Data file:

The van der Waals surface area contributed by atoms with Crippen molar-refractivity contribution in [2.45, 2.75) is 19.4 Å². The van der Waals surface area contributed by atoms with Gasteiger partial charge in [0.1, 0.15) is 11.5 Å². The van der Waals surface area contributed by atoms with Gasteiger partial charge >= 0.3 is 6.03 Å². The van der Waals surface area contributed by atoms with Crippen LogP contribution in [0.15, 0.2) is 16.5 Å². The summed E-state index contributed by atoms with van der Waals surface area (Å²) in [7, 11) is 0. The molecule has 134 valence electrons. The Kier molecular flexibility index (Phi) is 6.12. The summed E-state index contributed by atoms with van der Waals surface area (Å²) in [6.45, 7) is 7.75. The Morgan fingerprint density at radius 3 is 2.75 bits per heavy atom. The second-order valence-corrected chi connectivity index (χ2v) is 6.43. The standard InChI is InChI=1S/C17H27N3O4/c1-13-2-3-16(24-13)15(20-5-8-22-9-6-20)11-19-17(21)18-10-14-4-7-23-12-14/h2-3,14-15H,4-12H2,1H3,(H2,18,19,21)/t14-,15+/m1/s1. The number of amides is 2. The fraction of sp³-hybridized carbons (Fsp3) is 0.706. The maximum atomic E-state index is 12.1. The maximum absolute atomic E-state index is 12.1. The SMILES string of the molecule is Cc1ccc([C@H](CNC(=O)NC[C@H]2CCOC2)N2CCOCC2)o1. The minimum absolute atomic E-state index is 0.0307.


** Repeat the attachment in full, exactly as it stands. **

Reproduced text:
The van der Waals surface area contributed by atoms with Crippen molar-refractivity contribution in [2.45, 2.75) is 19.4 Å². The van der Waals surface area contributed by atoms with Gasteiger partial charge in [0.1, 0.15) is 11.5 Å². The van der Waals surface area contributed by atoms with Gasteiger partial charge >= 0.3 is 6.03 Å². The van der Waals surface area contributed by atoms with Crippen LogP contribution in [0.15, 0.2) is 16.5 Å². The summed E-state index contributed by atoms with van der Waals surface area (Å²) in [7, 11) is 0. The molecule has 134 valence electrons. The Kier molecular flexibility index (Phi) is 6.12. The summed E-state index contributed by atoms with van der Waals surface area (Å²) in [6.45, 7) is 7.75. The Morgan fingerprint density at radius 3 is 2.75 bits per heavy atom. The second-order valence-corrected chi connectivity index (χ2v) is 6.43. The standard InChI is InChI=1S/C17H27N3O4/c1-13-2-3-16(24-13)15(20-5-8-22-9-6-20)11-19-17(21)18-10-14-4-7-23-12-14/h2-3,14-15H,4-12H2,1H3,(H2,18,19,21)/t14-,15+/m1/s1. The number of amides is 2. The fraction of sp³-hybridized carbons (Fsp3) is 0.706. The maximum atomic E-state index is 12.1. The maximum absolute atomic E-state index is 12.1. The SMILES string of the molecule is Cc1ccc([C@H](CNC(=O)NC[C@H]2CCOC2)N2CCOCC2)o1. The minimum absolute atomic E-state index is 0.0307.